Over the summer, college soccer players continue their careers by joining club teams — generating unique experiences and gaining exposure to new systems and players.
Penn men’s soccer’s season opener against Monmouth featured a bevy of set piece goals, with both Monmouth goals and two of the three Penn goals coming from set pieces in the Quakers 3-2 victory .
Brian Gill now sits at the helm of a program that was led by the current Senior Associate Athletic Director Rudy Fuller since 1998, before this year’s recruiting class was even born.
After 110 minutes of pushing and pulling from both sides, neither Penn men’s soccer nor Drexel managed a goal in a 0-0 stalemate.
Sometimes its better to be tall than to be good. On Friday against Monmouth, sophomore defenseman Alex Touche was both.
An incredible header from sophomore defenseman Alex Touche in the final minute of the first overtime period allowed the Quakers to achieve just that, giving them a 3-2 victory.
Penn men's soccer will open their year at home on Rhodes Field, attempting to avenge last year’s 2-0 loss to Monmouth (0-2) as the sun sets over Philadelphia.
Our Sports Editors discuss which of Penn's teams have the strongest rosters and are likeliest to win a title — Ivy or otherwise.
Though superstar midfielder Christian Pulisic is yet to join the squad, Rhodes Field has played host this week to players from big-name clubs including forward Timothy Weah, of Paris Saint-Germain, and defender Matt Miazga, of Chelsea.
Only six days after Penn Athletics announced that former men’s soccer coach Rudy Fuller would be leaving his post in order to replace Sherryta Freeman as the University’s Senior Associate Athletic Director, the Red and Blue have already found their next leader on the pitch.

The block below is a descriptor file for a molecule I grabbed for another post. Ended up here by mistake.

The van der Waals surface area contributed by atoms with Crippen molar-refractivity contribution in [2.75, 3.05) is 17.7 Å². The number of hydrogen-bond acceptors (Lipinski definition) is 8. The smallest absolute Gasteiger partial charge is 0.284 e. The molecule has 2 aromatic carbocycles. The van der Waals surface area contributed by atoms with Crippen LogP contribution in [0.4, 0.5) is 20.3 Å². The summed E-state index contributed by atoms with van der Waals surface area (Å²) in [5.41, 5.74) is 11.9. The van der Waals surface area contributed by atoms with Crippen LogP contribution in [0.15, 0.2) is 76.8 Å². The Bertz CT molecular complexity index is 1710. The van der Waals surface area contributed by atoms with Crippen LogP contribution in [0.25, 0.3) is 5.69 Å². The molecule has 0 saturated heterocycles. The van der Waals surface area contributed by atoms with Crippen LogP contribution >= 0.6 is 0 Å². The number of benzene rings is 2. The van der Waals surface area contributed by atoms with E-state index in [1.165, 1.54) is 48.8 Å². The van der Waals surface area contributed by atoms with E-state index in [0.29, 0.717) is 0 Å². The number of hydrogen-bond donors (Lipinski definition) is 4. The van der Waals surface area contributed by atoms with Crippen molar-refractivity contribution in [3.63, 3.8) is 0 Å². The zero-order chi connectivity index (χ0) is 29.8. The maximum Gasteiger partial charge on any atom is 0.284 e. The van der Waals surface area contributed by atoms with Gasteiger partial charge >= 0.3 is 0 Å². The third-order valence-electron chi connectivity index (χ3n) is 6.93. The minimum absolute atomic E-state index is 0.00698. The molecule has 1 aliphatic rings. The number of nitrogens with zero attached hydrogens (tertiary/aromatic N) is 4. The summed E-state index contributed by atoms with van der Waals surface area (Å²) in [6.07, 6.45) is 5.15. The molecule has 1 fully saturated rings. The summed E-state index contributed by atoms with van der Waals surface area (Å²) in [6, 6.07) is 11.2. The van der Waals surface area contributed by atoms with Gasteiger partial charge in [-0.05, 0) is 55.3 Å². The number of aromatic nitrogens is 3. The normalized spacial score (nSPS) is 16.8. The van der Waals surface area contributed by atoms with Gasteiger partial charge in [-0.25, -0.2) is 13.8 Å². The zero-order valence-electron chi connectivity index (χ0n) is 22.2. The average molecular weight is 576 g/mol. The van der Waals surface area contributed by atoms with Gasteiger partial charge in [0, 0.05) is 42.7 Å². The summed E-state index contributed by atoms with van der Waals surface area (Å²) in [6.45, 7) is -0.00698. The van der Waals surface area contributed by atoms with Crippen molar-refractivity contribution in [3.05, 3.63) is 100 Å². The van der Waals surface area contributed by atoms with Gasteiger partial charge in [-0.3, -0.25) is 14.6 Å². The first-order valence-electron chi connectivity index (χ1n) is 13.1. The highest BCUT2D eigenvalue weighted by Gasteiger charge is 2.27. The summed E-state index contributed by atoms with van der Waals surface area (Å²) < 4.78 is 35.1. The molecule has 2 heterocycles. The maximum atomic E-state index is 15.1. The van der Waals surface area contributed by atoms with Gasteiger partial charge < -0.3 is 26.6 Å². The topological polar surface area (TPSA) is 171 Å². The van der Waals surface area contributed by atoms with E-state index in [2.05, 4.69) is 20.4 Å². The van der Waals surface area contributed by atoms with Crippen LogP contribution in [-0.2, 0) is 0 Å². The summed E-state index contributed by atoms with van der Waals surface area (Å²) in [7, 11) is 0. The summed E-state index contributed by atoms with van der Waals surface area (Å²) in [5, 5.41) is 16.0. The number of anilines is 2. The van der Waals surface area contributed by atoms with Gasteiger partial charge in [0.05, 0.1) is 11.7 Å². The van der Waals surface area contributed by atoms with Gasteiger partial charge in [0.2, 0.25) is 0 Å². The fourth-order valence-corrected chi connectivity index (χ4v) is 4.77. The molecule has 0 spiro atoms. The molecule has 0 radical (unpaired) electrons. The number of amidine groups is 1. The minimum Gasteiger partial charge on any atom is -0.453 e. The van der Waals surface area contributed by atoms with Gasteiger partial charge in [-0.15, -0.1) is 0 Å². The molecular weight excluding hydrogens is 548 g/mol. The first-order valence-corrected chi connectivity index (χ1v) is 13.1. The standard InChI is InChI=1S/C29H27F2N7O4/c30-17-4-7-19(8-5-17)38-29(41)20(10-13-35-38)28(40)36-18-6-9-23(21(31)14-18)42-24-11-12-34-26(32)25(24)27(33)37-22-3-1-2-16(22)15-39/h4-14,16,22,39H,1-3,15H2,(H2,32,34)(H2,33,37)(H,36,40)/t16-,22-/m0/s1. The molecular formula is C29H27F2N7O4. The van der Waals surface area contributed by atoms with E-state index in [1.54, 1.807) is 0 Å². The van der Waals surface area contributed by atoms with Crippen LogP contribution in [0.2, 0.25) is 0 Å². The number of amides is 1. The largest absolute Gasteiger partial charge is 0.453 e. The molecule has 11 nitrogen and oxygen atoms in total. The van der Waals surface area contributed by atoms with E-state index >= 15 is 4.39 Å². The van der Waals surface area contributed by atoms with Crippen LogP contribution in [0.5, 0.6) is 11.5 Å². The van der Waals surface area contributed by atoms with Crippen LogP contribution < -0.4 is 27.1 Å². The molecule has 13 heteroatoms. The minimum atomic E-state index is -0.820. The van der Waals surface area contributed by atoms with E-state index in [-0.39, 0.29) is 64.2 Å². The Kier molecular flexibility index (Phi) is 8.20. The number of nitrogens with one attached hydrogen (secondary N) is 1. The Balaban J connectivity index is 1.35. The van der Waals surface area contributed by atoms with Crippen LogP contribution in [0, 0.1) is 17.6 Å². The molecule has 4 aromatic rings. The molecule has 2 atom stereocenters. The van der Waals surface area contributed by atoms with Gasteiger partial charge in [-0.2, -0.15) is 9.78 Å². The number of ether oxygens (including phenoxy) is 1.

After 20 years as Penn men’s soccer coach, Rudy Fuller has moved from Rhodes Field to Weightman Hall. Fuller has accepted a promotion to Senior Associate Athletic Director for Intercollegiate Programs.
The Quakers (4-12-1, 2-4-1 Ivy) held the Crimson (2-10-4, 1-4-2) scoreless in the match and scored three goals in the second half to secure the victory.
As a result of an impressive, undefeated showing at the Regional tournament, Penn men’s club soccer (10-0-2) earned itself a trip to Phoenix, Arizona to compete in the College Club Soccer Championship National Tournament. According to their GoFundMe page, this is “the first time in recent memory this has happened.” This claim is followed with a small disclaimer: “we aren’t so good with keeping official records.”
While most eyes were focused on Penn football’s thrilling Homecoming victory over Princeton this weekend, more than half a dozen other teams were also in action for Penn Athletics — some playing their last competitions of the year, others playing their first.
Penn men's soccer left Rhodes Field heartbroken after losing to rival Princeton, in a 2-1 overtime thriller on senior night. The Quakers (3-12-1, 1-4-1 Ivy) more than held their own against the Tigers (6-6-4, 2-2-2), who had not been defeated in their previous six games, going 4-0-2 in that span.
The Quakers (3-11-1, 1-3-1 Ivy) are at the tail end of a developmental season. With 11 freshmen entering the program this year, this season was about much more than wins and losses. Instead, the Red and Blue have been focused on improving every game.
For the fourth time this season Penn men's soccer found itself in a 2-1 contest, and for the fourth time this season Penn was the team with one.
Just three days after Penn men's soccer's 4-1 win against Yale, the Quakers fell to West Virginia, 1-0, on Tuesday in one of their more even matches of the season.
Throughout the fall season, there have been spectacular individual and team performances for Penn Athletics. Our editors debate which moment sticks out most to them.
Wancowicz has been a rock for Penn men’s soccer since patriarch and coach Rudy Fuller welcomed him to the team. The senior captain has started nearly every game for which he has been healthy in his four years, providing much needed stability and consistency to the back four.